Talk presented to the American Renaissance conference in the Hyatt Dulles Hotel, near Washington on 25 February 2005
I was given the opportunity to change the title of this topic but I have preferred not to, even though I do not think that South African whites in general or the Afrikaner people in particular are a tribe. Rather, as I have suggested in my essay published in American Renaissance in May/June 2004, which was reprinted in my book The Scourge of the ANC, Afrikaners are a “cultural nation of the European type”: “During the late 19th and early 20th centuries, they went through a great Romantic movement, a flowering of literature, translations, music and historical reflection that bound them into (such a nation).”
However, upon accepting the challenge of this topic, I was presented with one further dilemma: what to wear. These days in South Africa, the motley collection of people occupying the beautiful Cape Dutch building in Cape Town that used to be our Parliament often arrive in tribal dress for the annual opening, brandishing clubs and spears. We call these knobkieries and assegais. In coming to talk to you about our “tribe”, I would therefore also have to appear in tribal dress. What does Afrikaner tribal dress look like? After thinking about it long and hard, I have decided that I should at least wear a three-piece suit. As you can see, I have also consulted my local witch-doctor who has furnished me with charms called cuff-links to protect me from the bad spirits at this conference.
Nowadays on the internet one may look on a site such as Google Earth at satellite images of various monuments in the world: the Eiffel Tower, London Bridge, Manhattan Island, as well as our seat of government, the Union Building in Pretoria. Not so long ago I spent a whole day in Pretoria with a magazine photographer who was taking pictures of me, one of those faintly embarassing moments when I as a grey-haired middle-aged male have to pose like a nubile female model of twenty. The photographer concerned was of a certain type: equally middle-aged but dressed like a teenager and professing what she thought were artistic views on politics, a kind of predictable liberalism in the American sense. She welcomed black rule in South Africa, considered crime and violence a passing blip on the upward sloping chart of optimism regarding the formation of one multiracial, multicultural nation in South Africa where, to quote Samora Machel, the former communist president of neighbouring Moçambique, “for the nation to live, the tribe must die”.
In South Africa, there can be no doubt as to which tribe must die. As far as I know, the term “white tribe” was first used by Time magazine to refer to my people in 1977, after which David Dimbleby of the BBC made a four-part series in 1979 entitled “The White Tribe of Africa”. The notion must have met with universal acclaim, for in the same year Dimbleby’s film received the Supreme Documentary Award of the Royal Television Society. Since the late seventies the expression has become something of a commonplace, and of course it is intended as a pejorative term, to ridicule us; “tribes” are after all backward peoples, lacking in civilization.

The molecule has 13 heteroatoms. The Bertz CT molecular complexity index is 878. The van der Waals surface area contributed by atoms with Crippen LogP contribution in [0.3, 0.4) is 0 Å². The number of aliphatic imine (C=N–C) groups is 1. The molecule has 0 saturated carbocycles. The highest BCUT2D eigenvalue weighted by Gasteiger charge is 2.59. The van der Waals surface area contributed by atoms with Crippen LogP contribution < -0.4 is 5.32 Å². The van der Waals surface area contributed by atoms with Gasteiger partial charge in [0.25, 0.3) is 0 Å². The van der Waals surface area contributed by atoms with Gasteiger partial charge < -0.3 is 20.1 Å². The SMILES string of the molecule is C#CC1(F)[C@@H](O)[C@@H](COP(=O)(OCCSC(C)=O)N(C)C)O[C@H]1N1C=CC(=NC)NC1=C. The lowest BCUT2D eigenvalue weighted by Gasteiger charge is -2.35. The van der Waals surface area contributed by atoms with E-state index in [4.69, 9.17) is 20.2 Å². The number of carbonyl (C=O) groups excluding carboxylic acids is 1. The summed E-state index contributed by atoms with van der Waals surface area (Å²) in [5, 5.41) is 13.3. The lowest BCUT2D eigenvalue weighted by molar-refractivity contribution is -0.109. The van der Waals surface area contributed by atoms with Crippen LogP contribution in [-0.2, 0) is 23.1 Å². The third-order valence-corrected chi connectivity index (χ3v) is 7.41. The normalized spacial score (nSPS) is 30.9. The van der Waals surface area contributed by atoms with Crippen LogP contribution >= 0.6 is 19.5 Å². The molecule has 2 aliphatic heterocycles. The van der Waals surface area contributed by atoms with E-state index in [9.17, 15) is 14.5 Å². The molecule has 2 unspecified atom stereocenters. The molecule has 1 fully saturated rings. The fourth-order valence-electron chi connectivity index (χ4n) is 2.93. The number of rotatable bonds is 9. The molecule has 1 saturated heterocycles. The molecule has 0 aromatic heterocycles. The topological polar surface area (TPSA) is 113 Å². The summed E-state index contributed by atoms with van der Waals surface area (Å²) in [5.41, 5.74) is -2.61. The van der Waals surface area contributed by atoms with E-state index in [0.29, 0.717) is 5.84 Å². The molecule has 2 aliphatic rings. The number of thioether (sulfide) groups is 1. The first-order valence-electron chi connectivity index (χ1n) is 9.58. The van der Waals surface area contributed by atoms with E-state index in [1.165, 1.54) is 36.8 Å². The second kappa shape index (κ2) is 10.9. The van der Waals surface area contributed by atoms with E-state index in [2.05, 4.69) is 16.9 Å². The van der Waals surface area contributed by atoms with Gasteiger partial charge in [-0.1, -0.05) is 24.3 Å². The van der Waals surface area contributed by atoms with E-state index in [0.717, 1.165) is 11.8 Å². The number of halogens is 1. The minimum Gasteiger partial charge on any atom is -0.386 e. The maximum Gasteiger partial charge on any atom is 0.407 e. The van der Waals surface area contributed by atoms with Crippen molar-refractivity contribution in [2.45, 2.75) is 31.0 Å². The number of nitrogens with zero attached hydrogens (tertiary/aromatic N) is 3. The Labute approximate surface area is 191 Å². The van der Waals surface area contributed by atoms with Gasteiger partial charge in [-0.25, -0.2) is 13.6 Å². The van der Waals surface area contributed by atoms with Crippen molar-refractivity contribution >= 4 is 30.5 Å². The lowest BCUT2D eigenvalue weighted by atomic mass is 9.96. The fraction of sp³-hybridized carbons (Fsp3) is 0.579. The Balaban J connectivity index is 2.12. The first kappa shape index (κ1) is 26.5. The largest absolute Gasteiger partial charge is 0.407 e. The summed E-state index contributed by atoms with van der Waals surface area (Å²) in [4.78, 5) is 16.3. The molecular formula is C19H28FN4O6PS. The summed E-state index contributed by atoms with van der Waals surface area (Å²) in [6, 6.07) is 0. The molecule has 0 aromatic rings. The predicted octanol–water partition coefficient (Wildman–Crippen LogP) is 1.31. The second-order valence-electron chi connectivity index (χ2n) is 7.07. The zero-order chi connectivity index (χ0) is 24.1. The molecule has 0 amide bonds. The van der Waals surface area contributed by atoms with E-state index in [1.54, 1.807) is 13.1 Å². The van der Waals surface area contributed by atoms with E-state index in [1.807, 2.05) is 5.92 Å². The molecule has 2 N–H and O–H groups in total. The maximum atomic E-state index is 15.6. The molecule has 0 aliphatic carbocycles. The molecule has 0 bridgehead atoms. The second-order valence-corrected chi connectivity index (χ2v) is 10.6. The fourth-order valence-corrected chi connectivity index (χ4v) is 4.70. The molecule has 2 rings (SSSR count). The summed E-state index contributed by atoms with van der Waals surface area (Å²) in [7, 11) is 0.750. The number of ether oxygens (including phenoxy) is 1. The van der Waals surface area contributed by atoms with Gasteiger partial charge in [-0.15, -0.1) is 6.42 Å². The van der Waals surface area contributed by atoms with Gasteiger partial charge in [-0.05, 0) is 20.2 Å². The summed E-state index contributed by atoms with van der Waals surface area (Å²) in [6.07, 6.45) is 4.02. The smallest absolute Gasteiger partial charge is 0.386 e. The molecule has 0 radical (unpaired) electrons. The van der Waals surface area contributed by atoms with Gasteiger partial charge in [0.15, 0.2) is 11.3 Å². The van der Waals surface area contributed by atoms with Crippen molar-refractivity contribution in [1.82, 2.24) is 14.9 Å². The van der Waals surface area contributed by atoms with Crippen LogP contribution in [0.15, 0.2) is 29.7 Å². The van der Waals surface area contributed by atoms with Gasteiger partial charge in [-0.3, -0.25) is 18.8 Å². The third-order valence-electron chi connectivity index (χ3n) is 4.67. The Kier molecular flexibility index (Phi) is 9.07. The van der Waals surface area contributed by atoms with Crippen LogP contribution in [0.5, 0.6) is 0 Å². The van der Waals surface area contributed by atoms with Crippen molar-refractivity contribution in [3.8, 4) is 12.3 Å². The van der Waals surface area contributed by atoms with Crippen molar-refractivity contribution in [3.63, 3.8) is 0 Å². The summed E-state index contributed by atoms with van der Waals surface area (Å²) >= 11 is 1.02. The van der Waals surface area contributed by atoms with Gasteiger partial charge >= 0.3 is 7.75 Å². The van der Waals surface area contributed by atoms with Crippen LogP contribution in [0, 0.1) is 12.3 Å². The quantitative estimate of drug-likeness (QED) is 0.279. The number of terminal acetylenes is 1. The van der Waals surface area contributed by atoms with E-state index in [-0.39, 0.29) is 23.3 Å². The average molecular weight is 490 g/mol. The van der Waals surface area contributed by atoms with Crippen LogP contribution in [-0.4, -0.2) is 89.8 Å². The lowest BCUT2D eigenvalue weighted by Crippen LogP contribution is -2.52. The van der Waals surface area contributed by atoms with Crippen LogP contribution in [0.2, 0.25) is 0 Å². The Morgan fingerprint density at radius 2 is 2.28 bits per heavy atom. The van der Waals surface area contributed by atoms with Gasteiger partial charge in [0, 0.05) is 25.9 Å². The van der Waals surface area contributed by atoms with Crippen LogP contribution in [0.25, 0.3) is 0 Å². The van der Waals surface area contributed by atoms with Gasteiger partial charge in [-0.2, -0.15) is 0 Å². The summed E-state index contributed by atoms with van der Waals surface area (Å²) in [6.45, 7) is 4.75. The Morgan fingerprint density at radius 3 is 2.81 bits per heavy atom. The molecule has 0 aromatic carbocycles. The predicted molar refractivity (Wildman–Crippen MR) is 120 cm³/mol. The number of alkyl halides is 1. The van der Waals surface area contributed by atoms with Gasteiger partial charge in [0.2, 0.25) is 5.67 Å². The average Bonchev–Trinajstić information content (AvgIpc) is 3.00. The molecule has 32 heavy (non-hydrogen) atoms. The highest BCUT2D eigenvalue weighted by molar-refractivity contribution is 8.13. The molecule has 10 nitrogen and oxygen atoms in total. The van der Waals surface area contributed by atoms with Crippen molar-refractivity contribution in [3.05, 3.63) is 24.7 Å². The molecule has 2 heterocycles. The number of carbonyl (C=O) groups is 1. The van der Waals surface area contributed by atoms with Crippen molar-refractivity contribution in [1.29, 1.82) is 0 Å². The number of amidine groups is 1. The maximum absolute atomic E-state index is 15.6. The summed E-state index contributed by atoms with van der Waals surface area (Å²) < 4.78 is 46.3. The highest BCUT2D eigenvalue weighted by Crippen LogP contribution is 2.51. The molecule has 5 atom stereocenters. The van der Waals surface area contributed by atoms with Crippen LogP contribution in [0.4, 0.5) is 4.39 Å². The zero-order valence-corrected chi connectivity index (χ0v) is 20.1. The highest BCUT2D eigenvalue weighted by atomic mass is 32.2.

However, as I continued to gaze at the exposed abdomen of my hipster-wearing, politically correct photographer, I finally could not help passing a few ironic comments on her stereotypical views. As we stood at the Union Buildings I mused aloud, “I wonder what the people who built these buildings would have thought today if they knew that a few tribal chiefs almost one thousand miles from here, huddling around their campfire outside their huts would come to Pretoria in eighty years’ time and forever subjugate their descendants to rule by their tribe, the Xhosa.”
As I shall argue, South Africa is not just a story of one tribe conquering another, as the BBC or Time would have it. The greatest Xhosa chief in history, Rohlihlala Mandela, sometimes referred to as Nelson, did not just outwit FW de Klerk, the last white president of South Africa to subjugate South African whites to the most draconian regime of race preference the world has ever seen, taking the form of institutionalised anti-white racism and even “racial revenge” as a left-wing French journalist (Stephen Smith) has quite rightly called the continuing calamity of farm murders. The BBC’s cliché, “the white tribe”, has been followed by other slogans regularly chanted in South Africa, such as “kill a Boer, kill a farmer” or the charming one recently coined by the so-called Pan-African Students Movement of Azania (PASMA): “kill all whites, English and Afrikaans”, chanted on 19 February 2005.
However, and notwithstanding the vicious social violence raging in our country every day where innocent people are attacked in supermarkets, shopping centres, in their cars, in their homes and on the street, on farms and on university campuses, it may not even be necessary to “kill all whites, English and Afrikaans” as the enquiring young minds of PASMA have suggested in their innocent celebration of African solidarity. For the system of institutionalised anti-white racism designed by South Africa’s ANC, with some help from Western governments, think tanks and aid agencies, is so beautiful and so effective that whites will voluntarily disappear by committing demographic suicide.